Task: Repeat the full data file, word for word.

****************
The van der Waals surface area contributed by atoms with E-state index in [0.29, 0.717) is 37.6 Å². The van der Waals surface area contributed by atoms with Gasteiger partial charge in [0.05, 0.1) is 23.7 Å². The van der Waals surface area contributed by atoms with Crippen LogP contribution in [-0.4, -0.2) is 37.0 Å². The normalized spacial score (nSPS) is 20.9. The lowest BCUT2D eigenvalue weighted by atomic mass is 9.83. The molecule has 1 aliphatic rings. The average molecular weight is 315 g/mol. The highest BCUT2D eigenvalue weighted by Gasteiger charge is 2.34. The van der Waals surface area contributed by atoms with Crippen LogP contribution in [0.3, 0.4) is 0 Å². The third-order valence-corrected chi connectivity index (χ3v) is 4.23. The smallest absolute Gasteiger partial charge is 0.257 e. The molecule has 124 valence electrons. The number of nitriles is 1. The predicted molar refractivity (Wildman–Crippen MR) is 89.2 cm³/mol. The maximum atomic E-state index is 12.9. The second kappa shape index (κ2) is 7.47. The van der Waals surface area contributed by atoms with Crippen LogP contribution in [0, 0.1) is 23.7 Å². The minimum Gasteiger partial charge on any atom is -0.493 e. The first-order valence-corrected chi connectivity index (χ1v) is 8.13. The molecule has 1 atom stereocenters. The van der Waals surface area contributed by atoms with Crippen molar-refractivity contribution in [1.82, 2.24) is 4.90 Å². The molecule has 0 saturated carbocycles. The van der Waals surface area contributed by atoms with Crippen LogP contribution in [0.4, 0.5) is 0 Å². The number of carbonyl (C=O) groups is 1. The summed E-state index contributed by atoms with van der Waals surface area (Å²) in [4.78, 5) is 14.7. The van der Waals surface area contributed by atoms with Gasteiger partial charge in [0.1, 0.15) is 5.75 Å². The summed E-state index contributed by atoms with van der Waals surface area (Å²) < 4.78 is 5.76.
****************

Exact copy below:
The van der Waals surface area contributed by atoms with E-state index in [0.29, 0.717) is 37.6 Å². The van der Waals surface area contributed by atoms with Gasteiger partial charge in [0.05, 0.1) is 23.7 Å². The van der Waals surface area contributed by atoms with Crippen LogP contribution in [-0.4, -0.2) is 37.0 Å². The normalized spacial score (nSPS) is 20.9. The lowest BCUT2D eigenvalue weighted by atomic mass is 9.83. The molecule has 1 aliphatic rings. The average molecular weight is 315 g/mol. The highest BCUT2D eigenvalue weighted by Gasteiger charge is 2.34. The van der Waals surface area contributed by atoms with Crippen LogP contribution in [0.3, 0.4) is 0 Å². The third-order valence-corrected chi connectivity index (χ3v) is 4.23. The smallest absolute Gasteiger partial charge is 0.257 e. The molecule has 124 valence electrons. The number of nitriles is 1. The predicted molar refractivity (Wildman–Crippen MR) is 89.2 cm³/mol. The maximum atomic E-state index is 12.9. The second kappa shape index (κ2) is 7.47. The van der Waals surface area contributed by atoms with Crippen LogP contribution in [0, 0.1) is 23.7 Å². The minimum Gasteiger partial charge on any atom is -0.493 e. The first-order valence-corrected chi connectivity index (χ1v) is 8.13. The molecule has 1 atom stereocenters. The van der Waals surface area contributed by atoms with Crippen molar-refractivity contribution in [1.82, 2.24) is 4.90 Å². The molecule has 0 saturated carbocycles. The van der Waals surface area contributed by atoms with Crippen LogP contribution in [0.4, 0.5) is 0 Å². The number of carbonyl (C=O) groups is 1. The summed E-state index contributed by atoms with van der Waals surface area (Å²) in [4.78, 5) is 14.7. The van der Waals surface area contributed by atoms with Gasteiger partial charge in [0.1, 0.15) is 5.75 Å². The summed E-state index contributed by atoms with van der Waals surface area (Å²) < 4.78 is 5.76.